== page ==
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An Overview of FDA’s Guidance for Industry:Presenting Risk Information in Prescription Drug andMedical Device Promotion
What is a Guidance for Industry?
From the FDA website: “Guidance documents represent the Agency's current thinking on aparticular subject. They do not create or confer any rights for or on any person and do not operate tobind FDA or the public. An alternative approach may be used if such approach satisfies therequirements of the applicable statute, regulations, or both.”In other words, a guidance provides insight into how the FDA will interpret/enforce regulations, butthe Agency is not committed to following the exact specifications of a guidance. The agency is alsonot ruling out the possibility that there are alternative ways (different from those discussed in theguidance) to comply with the regulations. It is, of course, advisable to follow a guidance when theAgency issues one, and pharmaceutical companies do not deviate from guidances lightly.
What is the difference between a Draft Guidance and a Final Guidance?
A guidance for industry is first published as a “draft.” Within a specified period after being published,comments are accepted from the public (including industry professionals, advocacy groups,concerned citizens, etc.). After receiving that feedback, FDA will update the guidance and release itas final. Releasing a draft guidance does NOT commit FDA to producing a final guidance, and manydraft guidances have lingered in that state for years. Currently, the oldest draft guidance aboutadvertising on FDA’s website has a draft date of January 1999. Even when not finalized, guidancesare relied upon by industry because they provide the latest official comment from the agency aboutthe subject.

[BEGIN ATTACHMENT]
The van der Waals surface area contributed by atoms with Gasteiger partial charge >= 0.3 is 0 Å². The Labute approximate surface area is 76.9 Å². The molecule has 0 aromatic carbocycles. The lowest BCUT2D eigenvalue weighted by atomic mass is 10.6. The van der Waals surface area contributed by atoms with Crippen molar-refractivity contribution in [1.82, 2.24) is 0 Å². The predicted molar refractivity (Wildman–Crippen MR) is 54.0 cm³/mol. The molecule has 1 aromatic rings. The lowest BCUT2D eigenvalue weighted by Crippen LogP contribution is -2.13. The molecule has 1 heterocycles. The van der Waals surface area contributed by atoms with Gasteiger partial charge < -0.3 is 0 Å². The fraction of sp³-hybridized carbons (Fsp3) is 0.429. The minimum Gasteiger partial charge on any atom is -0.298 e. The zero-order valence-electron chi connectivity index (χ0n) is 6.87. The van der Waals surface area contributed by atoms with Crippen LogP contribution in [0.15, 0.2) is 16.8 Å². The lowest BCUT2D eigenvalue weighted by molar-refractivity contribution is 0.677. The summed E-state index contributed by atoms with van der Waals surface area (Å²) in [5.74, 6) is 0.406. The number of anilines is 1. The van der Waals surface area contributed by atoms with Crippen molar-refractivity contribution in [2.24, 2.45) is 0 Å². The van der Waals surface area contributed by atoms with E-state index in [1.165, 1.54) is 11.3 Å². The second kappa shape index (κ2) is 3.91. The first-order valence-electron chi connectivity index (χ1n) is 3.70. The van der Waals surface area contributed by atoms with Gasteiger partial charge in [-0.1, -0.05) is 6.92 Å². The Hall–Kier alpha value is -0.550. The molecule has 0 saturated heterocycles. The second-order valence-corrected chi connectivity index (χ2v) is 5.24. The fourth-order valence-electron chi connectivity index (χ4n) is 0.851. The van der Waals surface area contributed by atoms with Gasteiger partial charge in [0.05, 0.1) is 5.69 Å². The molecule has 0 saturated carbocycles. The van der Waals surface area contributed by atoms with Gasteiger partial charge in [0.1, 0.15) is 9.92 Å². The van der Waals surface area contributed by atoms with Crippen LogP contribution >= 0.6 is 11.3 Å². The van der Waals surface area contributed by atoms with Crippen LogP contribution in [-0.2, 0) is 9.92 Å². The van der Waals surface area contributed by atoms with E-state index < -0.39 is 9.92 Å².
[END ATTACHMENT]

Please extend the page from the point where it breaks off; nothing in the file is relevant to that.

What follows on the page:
How well does current advertising present risk information?
In this guidance, the FDA cites some findings of their recent research, which is itself worthconsulting.K. Aikin, J. Swasy & A. Braman, Patient and Physician Attitudes and Behaviors AssociatedWith DTC Promotion of Prescription Drugs – Summary of FDA Survey Research Results,Final Report, November 19, 2004, available at:
According to this research, “60 percent of patients believe ads directed at them do not provideenough information about risks, 60 percent of physicians believe that patients have little or nounderstanding from these ads about what the possible risks and negative effects of the productsare, and 72 percent of physicians believe that patients have little or no understanding from theseads about who should not use the product.” (page 3)
The overarching principle for all evaluations of risk information is the principle of Fair Balance. Thisprinciple entails that the overall presentation of information about a prescription drug must fairlybalance the information about the benefits and risks of using a drug. This guidance makes clear thatin addition to looking at specific claims and corresponding risk-related statements, the FDA alsoconsiders the
of the piece as a whole. It is possible for every sentence/word to beappropriate while conveying overall less risk than FDA requires. There are two examples of suchfailure to present risk information appropriately presented in the guidance:
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